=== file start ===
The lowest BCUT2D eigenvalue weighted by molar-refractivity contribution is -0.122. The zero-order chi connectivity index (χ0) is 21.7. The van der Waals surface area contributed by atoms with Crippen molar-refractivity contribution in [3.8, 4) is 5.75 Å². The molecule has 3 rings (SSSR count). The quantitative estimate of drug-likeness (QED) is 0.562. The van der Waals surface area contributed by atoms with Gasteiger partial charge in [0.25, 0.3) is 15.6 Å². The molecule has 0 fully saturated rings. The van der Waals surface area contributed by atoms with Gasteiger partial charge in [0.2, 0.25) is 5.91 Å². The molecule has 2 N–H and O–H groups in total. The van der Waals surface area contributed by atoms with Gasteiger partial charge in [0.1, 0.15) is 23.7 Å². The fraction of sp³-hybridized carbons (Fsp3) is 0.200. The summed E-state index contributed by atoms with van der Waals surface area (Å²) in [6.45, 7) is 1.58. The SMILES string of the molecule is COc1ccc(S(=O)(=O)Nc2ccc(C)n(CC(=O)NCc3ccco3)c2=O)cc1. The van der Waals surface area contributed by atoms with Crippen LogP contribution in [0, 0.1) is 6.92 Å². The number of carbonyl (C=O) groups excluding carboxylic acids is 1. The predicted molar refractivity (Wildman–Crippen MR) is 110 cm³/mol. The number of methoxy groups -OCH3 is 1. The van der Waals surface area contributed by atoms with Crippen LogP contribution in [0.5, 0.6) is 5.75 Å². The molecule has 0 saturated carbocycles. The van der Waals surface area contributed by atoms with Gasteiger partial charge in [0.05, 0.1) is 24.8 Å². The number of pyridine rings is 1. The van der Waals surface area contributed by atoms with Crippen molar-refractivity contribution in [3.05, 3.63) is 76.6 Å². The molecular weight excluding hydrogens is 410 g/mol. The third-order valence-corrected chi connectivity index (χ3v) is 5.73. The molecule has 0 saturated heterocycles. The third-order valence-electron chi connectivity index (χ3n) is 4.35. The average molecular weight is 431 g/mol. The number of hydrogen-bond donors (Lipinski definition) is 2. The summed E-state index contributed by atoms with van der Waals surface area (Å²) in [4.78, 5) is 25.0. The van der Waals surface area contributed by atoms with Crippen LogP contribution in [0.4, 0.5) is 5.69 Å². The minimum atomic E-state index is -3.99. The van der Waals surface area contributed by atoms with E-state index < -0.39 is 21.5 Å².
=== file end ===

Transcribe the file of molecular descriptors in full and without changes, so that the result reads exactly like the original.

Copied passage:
The lowest BCUT2D eigenvalue weighted by molar-refractivity contribution is -0.122. The zero-order chi connectivity index (χ0) is 21.7. The van der Waals surface area contributed by atoms with Crippen molar-refractivity contribution in [3.8, 4) is 5.75 Å². The molecule has 3 rings (SSSR count). The quantitative estimate of drug-likeness (QED) is 0.562. The van der Waals surface area contributed by atoms with Gasteiger partial charge in [0.25, 0.3) is 15.6 Å². The molecule has 0 fully saturated rings. The van der Waals surface area contributed by atoms with Gasteiger partial charge in [0.2, 0.25) is 5.91 Å². The molecule has 2 N–H and O–H groups in total. The van der Waals surface area contributed by atoms with Gasteiger partial charge in [0.1, 0.15) is 23.7 Å². The fraction of sp³-hybridized carbons (Fsp3) is 0.200. The summed E-state index contributed by atoms with van der Waals surface area (Å²) in [6.45, 7) is 1.58. The SMILES string of the molecule is COc1ccc(S(=O)(=O)Nc2ccc(C)n(CC(=O)NCc3ccco3)c2=O)cc1. The van der Waals surface area contributed by atoms with Crippen LogP contribution in [0, 0.1) is 6.92 Å². The number of carbonyl (C=O) groups excluding carboxylic acids is 1. The predicted molar refractivity (Wildman–Crippen MR) is 110 cm³/mol. The number of methoxy groups -OCH3 is 1. The van der Waals surface area contributed by atoms with Crippen LogP contribution in [0.5, 0.6) is 5.75 Å². The molecule has 0 saturated carbocycles. The van der Waals surface area contributed by atoms with Gasteiger partial charge in [0.05, 0.1) is 24.8 Å². The number of pyridine rings is 1. The van der Waals surface area contributed by atoms with Crippen molar-refractivity contribution in [3.05, 3.63) is 76.6 Å². The molecular weight excluding hydrogens is 410 g/mol. The third-order valence-corrected chi connectivity index (χ3v) is 5.73. The molecule has 0 saturated heterocycles. The third-order valence-electron chi connectivity index (χ3n) is 4.35. The average molecular weight is 431 g/mol. The number of hydrogen-bond donors (Lipinski definition) is 2. The summed E-state index contributed by atoms with van der Waals surface area (Å²) in [4.78, 5) is 25.0. The van der Waals surface area contributed by atoms with Crippen LogP contribution in [0.4, 0.5) is 5.69 Å². The minimum atomic E-state index is -3.99. The van der Waals surface area contributed by atoms with E-state index < -0.39 is 21.5 Å².